Why Women Should Have Equal Representation In Government

Kayla Caplin, Contributing Writer

In the past few years, the feminist movement has constantly been making headlines.  From the #MeToo movement to the Women’s Right Marches, it is clear that women are making history and progressing toward full equality everyday.  With this increase in social activity, the phrase “breaking the glass ceiling,” has gained popularity.  The “glass ceiling“ is a phrase that has been used for decades.  It refers to the invisible barrier that many minorities, especially women, face when trying to achieve higher positions in the workplace.  When one “breaks the glass ceiling,” they are defying the odds and this oppressive boundary through obtaining a higher role in the workforce.  

In this month’s general election, women made history across both political aisles, from local state senators to the House of Representatives to the Vice Presidency.  By running on a winning ticket with Joe Biden, Kamala Harris has become not only the first female vice president of the United States of America, but also the first African American Vice President and the first Asian American Vice President.  Although she may be the first woman to have this large of a role in the federal government, as she said in her acceptance speech as Vice President-Elect, “I won’t be the last.”  It is crucially important to have more women in elected office. 

“Women offer a different perspective on news.  In addition, men often are the people in positions of power and it’s good to have women there too,” said junior Talya Pecullan. 

It is true that women offer differing perspectives on many topics compared to men, simply because they have different experiences.  Women offer different insight on various issues such as maternity rights, healthcare (this covers birth control which is under attack due to efforts to repeal the Affordable Care Act), and pay equality.  Women are faced with different problems every day, from being expected to balance a family and work to paying high taxes on feminine hygiene products when condoms are not taxed similarly.  With men not sharing these experiences, they will never have the same insight, and therefore, men and women should be more equally represented to offer a more balanced governing system.

“Representation is a tenet of our democracy–women make up 50% percent of our country and they ought to be proportionally represented in office in order for our government to reflect our country.  Women’s lives are also profoundly impacted by government decisions, whether the issue is wage inequality, reproductive health, domestic violence, or childcare.  They deserve to have a seat at the table,” said junior Meiling Laurence. 

With women making up half of the population, it is extremely important that they have equal representation to make the road to equality both smoother.  Although every gender is profoundly impacted by the government, women’s reproductive rights are in complete control of the government.  A woman’s body should not be used to polarize the country, as a woman’s body belongs to her. 

In 2020, only 23.7% of Congress is made up of women, far less than the 50.5% slight majority that women hold in the country overall.  The numbers simply do not add up.  Therefore, it is essential that women gain a more equal representation in a government that currently has the right to control women’s bodies.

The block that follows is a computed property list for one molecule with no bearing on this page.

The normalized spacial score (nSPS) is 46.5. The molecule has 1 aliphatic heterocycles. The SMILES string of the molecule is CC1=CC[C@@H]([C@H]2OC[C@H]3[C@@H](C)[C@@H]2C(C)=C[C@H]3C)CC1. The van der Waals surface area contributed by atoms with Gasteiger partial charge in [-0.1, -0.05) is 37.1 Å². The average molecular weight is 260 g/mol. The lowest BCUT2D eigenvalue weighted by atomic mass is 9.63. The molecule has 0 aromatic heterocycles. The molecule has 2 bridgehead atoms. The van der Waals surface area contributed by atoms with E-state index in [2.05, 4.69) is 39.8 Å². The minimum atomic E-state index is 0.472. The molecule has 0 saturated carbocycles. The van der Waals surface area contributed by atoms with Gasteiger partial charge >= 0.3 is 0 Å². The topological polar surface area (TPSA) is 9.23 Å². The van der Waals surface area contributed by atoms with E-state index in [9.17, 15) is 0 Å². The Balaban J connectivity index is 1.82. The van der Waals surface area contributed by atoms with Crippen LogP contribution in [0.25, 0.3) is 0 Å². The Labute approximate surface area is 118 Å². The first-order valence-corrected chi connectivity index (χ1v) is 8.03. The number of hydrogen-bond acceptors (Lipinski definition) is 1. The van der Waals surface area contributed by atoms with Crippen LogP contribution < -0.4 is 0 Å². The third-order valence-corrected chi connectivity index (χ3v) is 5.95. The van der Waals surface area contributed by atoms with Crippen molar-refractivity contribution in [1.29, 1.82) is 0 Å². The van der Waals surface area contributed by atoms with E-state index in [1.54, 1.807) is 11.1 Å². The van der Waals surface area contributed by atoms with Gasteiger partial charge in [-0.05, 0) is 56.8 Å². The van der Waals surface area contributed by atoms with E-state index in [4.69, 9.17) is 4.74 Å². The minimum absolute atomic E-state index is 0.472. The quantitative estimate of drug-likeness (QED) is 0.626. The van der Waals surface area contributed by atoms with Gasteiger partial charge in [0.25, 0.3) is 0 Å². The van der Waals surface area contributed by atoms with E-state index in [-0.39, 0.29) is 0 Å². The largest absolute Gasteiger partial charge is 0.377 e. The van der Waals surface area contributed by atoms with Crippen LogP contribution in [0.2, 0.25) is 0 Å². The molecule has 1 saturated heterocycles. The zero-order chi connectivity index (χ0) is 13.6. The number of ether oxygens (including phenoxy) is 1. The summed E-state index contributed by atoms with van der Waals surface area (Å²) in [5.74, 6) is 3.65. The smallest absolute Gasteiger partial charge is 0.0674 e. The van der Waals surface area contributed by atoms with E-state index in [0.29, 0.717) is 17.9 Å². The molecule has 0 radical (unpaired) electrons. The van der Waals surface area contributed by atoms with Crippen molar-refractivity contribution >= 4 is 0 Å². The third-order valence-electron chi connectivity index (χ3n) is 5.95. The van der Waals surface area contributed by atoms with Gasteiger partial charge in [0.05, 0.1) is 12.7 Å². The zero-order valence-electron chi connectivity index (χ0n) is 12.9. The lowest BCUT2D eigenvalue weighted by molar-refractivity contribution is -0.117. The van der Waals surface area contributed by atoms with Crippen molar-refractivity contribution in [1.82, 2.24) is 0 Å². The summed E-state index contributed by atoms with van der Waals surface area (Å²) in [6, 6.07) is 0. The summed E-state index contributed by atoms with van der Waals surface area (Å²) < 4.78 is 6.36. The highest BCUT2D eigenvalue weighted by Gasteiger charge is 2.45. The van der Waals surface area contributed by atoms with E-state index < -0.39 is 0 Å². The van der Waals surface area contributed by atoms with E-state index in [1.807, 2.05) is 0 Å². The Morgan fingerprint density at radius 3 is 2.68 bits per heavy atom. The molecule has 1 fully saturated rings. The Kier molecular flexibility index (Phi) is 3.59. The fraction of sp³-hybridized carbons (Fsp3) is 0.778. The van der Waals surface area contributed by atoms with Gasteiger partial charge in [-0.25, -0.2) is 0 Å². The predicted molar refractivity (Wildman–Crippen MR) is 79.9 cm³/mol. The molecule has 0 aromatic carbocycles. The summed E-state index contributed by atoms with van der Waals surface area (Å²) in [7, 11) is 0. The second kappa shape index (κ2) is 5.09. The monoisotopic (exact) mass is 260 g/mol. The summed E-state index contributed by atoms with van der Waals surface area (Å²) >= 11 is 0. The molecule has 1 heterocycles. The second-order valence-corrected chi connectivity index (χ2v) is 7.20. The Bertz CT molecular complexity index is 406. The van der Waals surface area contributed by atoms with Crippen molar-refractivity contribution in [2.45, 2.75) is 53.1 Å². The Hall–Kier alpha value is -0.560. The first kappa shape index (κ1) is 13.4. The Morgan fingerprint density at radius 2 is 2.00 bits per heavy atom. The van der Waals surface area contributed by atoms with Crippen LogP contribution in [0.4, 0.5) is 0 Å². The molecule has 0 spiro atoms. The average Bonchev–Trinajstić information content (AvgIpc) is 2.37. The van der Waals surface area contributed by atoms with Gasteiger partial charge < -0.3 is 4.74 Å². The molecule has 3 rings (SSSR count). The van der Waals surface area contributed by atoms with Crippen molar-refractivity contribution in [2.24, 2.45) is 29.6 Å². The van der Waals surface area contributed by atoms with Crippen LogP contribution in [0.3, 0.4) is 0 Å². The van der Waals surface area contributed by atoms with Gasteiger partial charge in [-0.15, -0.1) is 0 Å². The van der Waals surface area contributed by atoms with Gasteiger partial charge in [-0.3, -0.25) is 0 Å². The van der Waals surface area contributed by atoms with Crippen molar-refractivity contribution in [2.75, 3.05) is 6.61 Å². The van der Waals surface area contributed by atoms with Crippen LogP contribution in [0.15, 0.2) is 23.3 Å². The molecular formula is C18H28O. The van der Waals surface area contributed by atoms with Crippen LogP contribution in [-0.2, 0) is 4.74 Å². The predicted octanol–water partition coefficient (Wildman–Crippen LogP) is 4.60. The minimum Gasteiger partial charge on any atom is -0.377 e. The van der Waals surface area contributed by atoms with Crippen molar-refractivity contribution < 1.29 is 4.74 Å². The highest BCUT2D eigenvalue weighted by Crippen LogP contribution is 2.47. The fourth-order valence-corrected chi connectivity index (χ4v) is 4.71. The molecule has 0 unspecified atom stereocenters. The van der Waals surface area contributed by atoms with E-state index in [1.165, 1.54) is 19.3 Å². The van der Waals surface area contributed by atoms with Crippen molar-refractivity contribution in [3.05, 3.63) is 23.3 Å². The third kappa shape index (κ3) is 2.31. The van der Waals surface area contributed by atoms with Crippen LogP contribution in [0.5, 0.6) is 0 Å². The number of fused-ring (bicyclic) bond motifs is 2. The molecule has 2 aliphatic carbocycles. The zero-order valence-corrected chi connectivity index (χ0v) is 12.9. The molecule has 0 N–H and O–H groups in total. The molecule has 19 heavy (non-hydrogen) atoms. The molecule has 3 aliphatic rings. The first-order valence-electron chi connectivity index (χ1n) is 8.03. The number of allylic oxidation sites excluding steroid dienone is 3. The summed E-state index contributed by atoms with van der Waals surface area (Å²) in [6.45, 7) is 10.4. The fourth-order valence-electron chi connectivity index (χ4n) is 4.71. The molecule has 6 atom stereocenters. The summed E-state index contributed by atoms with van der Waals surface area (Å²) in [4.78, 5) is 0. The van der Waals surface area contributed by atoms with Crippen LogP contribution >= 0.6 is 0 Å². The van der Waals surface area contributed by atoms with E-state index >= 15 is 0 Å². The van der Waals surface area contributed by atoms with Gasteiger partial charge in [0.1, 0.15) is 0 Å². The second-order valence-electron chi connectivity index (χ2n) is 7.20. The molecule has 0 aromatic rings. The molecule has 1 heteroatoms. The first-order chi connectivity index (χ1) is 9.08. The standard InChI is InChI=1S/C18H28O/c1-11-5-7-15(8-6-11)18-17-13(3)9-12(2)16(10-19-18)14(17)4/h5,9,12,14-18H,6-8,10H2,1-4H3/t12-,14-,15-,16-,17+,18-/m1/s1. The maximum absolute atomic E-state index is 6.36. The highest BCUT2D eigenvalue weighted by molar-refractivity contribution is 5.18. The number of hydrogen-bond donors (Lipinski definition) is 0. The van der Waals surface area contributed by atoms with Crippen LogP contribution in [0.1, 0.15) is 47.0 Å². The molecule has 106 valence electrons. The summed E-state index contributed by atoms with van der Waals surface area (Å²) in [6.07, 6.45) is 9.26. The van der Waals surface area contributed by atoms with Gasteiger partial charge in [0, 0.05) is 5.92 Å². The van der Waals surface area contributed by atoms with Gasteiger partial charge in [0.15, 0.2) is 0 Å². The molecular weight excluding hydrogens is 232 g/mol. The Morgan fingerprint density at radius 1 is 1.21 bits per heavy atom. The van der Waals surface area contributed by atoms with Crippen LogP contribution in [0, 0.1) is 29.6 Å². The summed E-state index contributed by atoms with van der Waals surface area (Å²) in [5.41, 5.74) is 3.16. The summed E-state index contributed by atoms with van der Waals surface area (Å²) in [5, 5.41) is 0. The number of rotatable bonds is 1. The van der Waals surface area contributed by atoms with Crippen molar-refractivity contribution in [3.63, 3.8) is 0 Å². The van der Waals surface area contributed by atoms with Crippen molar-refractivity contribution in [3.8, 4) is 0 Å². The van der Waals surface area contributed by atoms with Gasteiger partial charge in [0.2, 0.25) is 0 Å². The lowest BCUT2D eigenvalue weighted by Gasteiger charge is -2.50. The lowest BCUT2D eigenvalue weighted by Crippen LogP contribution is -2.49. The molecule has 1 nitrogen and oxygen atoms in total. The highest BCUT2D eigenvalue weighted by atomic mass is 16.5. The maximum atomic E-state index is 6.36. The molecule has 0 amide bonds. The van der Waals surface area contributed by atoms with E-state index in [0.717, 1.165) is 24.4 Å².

“It’s important to have women in office because their opinions on matters provide another perspective that may reflect the needs of the women in this country better than a man’s view can.  50% of the population of the United States is women, so it is crucial that their views are expressed in politics on every level,” said junior Kiera Darnell. 

Furthermore, many women face catcalling, harassment, and misogynistic comments on a daily basis and oftentimes, men do not have the same experience.  Women adapt to these situations by protecting themselves, by carrying pepper spray, for example, but half of the population should not have to feel unsafe every time they go out.  With women in office, these issues can be addressed. 

“The only way for us to maintain a true representative democracy is for us to have people in office that represent the diversity and value of the citizens that support them.  Therefore, there should be a large presence of women in office to represent the 50.5% of the population that women make up in the United States.  In fact, if our representatives perfectly resembled that actual population, the majority of people in office would be women, not men,” said junior Matthew Pierre-Louis. 

Our founding fathers created a representative government, meaning that all of the people living under its jurisdiction are represented when laws are being written and interpreted.  Although at that point in time, not all people were considered to be equal, today, this has technically changed, but women, African Americans, and other minorities do not feel this.  In order for the government to truly rule on behalf of the people, the system needs to be all inclusive.

If women are constitutionally considered equal, then why are we still fighting for equality?  There are still people who feed into the feminine stereotypes and believe that a woman’s place is in the kitchen and the home, not the workforce.  By continuing to “break the glass ceiling“ and have more women in office, further legislation can be passed that would create a more gender equal society.  Equality, a basic right that is neglected for some, should be something that is taken as a given.  Women in office should teach the next generation that equality should be a given and not a privilege.  Kamala Harris is a great female leader for the youth of America, but it is all about who follows her.  When all is said and done, we need women in office to create a representative government that treats all people equally.